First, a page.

Call it walking, hiking, backpacking, trekking, or rambling—here are some things you need to know about long distance trails and hiking in Europe
From the Epath network of long-distance trails that crisscross Europe to pilgrimages and urban walks, below is a survey of what's available on the web for European hikers, trekkers, ramblers, and walkers.
Did You Know You Can Walk From Portugal to Hungary?
Just strap on your hiking boots and head out on the E7 Atlantic-Black Sea trail—it doesn't go all the way to the Black sea yet, but someday...
European Cross-Country Routes
Europe offers a number of long-distance hiking routes using the E-numbering system. These are the interstates of foot trails—nobody expects you to travel them end to end—they're there as conduits to allow you access when traveling country to country in Europe. Like an interstate highway, they don't claim to offer the best views or most charming countryside.
Where can you go? The most logical place to start would be a map of the entire system. The prime site for this is the European Ramblers Association, which started the Epaths process with six paths. There are now twelve.
Hiking trails in Europe, long distance hiking trails offers reports of long-distance hiking trails in many European countries, mostly still undiscovered, but beautiful hiking areas. Information about getting there, trail accommodations, route maps, and information about the trail itself from folks who've walked them.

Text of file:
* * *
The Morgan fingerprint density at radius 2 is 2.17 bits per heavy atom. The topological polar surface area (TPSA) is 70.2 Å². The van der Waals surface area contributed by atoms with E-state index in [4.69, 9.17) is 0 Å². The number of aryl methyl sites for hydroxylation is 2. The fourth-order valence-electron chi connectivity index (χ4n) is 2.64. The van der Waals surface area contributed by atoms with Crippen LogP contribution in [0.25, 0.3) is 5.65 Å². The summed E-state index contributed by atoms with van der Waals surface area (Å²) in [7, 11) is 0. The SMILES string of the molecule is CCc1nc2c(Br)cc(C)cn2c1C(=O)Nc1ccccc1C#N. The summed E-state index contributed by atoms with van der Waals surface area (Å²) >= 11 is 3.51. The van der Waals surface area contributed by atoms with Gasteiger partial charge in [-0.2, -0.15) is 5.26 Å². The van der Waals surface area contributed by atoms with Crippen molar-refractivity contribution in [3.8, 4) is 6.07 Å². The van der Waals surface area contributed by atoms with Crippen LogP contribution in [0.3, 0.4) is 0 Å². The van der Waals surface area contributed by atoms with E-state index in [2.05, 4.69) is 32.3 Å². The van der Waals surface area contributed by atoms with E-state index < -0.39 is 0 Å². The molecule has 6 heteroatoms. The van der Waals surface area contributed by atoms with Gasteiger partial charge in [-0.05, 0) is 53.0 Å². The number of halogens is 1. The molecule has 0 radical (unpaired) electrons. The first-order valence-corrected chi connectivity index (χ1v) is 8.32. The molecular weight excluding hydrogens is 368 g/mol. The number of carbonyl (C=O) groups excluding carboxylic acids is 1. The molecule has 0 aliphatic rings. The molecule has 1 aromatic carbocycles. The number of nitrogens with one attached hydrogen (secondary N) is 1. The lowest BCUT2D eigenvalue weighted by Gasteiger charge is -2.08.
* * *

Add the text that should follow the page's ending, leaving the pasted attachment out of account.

Catalana de Senderisme outlines 5 routes through Spain, including The Route of Peace - a route passing by the most interesting places of the Batalla de l'Ebre (Spanish Civil War, 1936-1939).
It's a great site to learn about Catalan Spanish, and European footpaths as well.
Barnatresc - Barcelona
We've come across some non-competitive 12-15 km walks in and around Barcelona so walkers can "get to know the city's most interesting parts, as well as its gardens, monuments, architecture, history, how the city was built, among others." [info]
Some of our favorite urban and suburban walks are documented in Great Walks of Europe. An interesting walk we've documented is a walk out of the Roman city center towards Ostia Antica: Museo della Via Ostiense to the Basilica of St. Paul. If you get off the train in Assisi and have some time on your hands, you might want to walk In the Footsteps of St. Francis of Assisi.
The Rambler's Association has a fine site about walking in the UK. The site has a wealth of practical advice on walking as well.
Go on to page two to find out about pilgrimages, hiking books, and other hiking resources.
Sanitago de Compostela, the Route of St. James, Northern Spain
Since the 11th century, the route through northern Spain and extending into France has been a must for Christian devotees of St. James to solidify their faith and give a fine work-out to their thighs.
For the best coverage of the routes and the idea of pilgrimage, see the wealth of material posted by the Confraternity of Saint James.
If you like to read about other people's pilgrimages, how about the Dublin Pilgrimage to Lourdes. We also recommend The Italian Odyssey, the story of a couple's pilgrimage on the Italian part of the Via Francigena.
How about a quick walk to the Chapels of Lombardy? See alpine pilgrimage chapels clustered together in beautiful rural settings in Northern Italy.
Looking for More on European Hiking?
If you'd like to start your own search for hikes in geographical areas that appeal to you, here are some tips:
- Terminology for the physical aspects: While the word "hiking" may work in web searches, much of the world uses "rambling" to describe long-distance hiking. Try "trekking" as well.
- Terminology for the trail: Try "footpath" as well as "trail" in your search.
The Last Word on Walking in Europe
See our own personal favorites in the article Great Walks of Europe or look for a walking guidebook.